When our Benjamin was 15 years old we moved to Calgary. We had no idea he was bullied until one day he came home with a whack of hair cut out of the back of his head. Someone in the seat behind him violated his physical space and dignity. I also learned that the first week he attended school he found a note on his school locker saying, “Go home! Ontario F@$#!” I asked if I had his permission to approach the school. “No!” he said. He wanted to try working things out on his own first. He put a plan in place and it worked out. He developed a support group of friends which made a difference that changed it all. Once we know our children are safe, we need to not do for them what they can do and want to do for themselves. It empowers their competence.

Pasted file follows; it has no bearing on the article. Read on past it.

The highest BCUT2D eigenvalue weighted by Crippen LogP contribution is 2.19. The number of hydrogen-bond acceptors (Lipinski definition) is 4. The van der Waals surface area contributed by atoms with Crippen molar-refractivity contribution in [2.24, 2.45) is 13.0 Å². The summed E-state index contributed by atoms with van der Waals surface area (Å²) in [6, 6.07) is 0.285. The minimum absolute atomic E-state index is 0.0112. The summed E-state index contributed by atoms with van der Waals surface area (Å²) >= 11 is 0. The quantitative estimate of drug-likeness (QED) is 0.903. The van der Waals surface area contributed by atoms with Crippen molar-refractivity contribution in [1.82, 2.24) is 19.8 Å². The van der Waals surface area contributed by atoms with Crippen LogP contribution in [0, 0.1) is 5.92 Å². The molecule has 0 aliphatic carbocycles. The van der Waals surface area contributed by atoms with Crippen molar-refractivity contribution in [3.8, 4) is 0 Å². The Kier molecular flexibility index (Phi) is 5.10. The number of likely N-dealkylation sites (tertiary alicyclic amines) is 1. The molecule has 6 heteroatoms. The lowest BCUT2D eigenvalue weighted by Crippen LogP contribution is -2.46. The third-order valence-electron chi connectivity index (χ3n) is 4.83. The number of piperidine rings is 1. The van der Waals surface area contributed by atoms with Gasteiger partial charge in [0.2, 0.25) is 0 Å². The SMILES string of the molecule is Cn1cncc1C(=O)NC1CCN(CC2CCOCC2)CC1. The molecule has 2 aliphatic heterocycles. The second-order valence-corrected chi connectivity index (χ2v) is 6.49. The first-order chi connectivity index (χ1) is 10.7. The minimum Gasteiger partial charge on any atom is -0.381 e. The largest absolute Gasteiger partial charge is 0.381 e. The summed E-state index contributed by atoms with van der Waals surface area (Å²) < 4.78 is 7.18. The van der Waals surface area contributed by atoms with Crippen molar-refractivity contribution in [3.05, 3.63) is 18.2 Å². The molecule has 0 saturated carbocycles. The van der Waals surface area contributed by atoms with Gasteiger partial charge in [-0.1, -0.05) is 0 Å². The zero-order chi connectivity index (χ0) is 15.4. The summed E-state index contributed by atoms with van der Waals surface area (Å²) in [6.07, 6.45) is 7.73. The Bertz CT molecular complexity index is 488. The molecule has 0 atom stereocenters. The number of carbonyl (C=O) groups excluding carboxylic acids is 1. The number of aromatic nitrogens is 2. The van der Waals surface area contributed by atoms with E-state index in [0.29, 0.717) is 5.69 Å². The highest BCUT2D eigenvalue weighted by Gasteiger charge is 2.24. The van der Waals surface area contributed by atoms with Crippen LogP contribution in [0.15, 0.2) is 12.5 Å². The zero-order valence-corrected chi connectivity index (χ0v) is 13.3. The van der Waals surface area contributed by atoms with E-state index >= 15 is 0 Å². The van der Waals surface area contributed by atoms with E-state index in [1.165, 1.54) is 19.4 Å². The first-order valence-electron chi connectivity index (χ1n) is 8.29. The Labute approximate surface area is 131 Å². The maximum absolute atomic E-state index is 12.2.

Regrettably, discrimination and harassment continue in our workplaces, organizations and communities. Regrettably, there are places, times and people with whom we need to assert our rights. But are we clear on what those rights are?
Read through the following list and mark each item that you need to incorporate into your work day. Ask yourself, “Why haven’t I believed I have this right? What am I afraid will happen if I assume this right?” Visualize yourself having this right and notice how you feel. Then act on it.